Except perhaps for the very largest manufacturers, benefiting from the lowest costs, other suppliers and retailers are having to rely more on better information to add value by targeting their products more closely to their chosen consumer groups. Sophisticated data bases such as those resulting from the rapid development of loyalty cards are allowing a better understanding of customer buying habits and permitting this targeted marketing. Such information is even being fed back by retailers to their suppliers through integrated intranets, a form of co-operation which would have been unimaginable twenty years ago but which had cut the average size of inventory held by the major British supermarket companies from 5.1 weeks in 1980 to 1.5 weeks in 1996. Although a new consortium of suppliers and retailers has been established in Europe (ECR) to save an estimated potential $33 billion yearly through the more efficient supply of food products, many manufacturers still believe that they should keep their distance from the powerful retail chains to avoid them bringing out own label versions of new products or even betraying them to rival producers in a bid to lower supply costs. However all of this may turn out to be only last ditch defensive measure by suppliers and retailers. The really critical developments may be the following.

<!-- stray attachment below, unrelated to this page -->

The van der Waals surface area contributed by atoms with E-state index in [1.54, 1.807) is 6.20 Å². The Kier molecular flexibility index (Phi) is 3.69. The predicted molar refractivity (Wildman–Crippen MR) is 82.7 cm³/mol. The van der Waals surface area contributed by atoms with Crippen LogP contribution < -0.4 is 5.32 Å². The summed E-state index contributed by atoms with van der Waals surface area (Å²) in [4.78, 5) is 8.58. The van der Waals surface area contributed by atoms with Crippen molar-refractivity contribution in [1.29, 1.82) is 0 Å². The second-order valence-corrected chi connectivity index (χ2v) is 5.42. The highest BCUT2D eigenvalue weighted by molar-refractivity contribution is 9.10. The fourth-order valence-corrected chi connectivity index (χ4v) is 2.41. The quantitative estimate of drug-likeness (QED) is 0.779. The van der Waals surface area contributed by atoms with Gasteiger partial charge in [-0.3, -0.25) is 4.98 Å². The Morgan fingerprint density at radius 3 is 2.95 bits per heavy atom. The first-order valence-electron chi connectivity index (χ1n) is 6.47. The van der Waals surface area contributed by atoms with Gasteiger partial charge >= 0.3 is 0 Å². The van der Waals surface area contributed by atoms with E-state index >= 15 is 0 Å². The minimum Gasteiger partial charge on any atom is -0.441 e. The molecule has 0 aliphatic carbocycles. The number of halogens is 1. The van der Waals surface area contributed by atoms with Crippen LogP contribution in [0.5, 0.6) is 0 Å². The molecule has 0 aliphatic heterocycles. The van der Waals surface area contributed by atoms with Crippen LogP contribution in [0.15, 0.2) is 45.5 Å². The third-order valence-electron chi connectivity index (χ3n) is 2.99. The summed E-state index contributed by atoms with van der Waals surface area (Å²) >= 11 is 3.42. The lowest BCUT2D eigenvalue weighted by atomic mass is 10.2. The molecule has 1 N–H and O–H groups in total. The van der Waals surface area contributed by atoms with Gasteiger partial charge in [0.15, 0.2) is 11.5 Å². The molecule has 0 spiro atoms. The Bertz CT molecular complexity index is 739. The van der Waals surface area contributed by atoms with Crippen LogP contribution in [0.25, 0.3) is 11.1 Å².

Early systems of virtual supermarkets on the Internet with ordering and delivering are proving more popular than expected e.g. Tesco in the UK. Consumers appear to be willing to pay a small charge have their groceries delivered directly to their homes or even their offices (an approach used by Waitrose). Companies such as NetGrocer and PeaPod have similar schemes in the US. Consumers are no longer prepared to endure the hassle of supermarket shopping. In the US it is forecast that households regularly using online services to buy groceries and similar products will rise from 200,000 currently to 15-20 million by 2007. This will affect consumers at all levels of income and education and has been forecast to replace at least half the US average of 17 monthly shopping trips. The main problem areas are in converting the electronic order to a form where it can be assembled efficiently in the store and in achieving delivery when the consumer is present. Another effect of low cost electronic communications i.e. a greater level of home working will at least assist in resolving the delivery problem.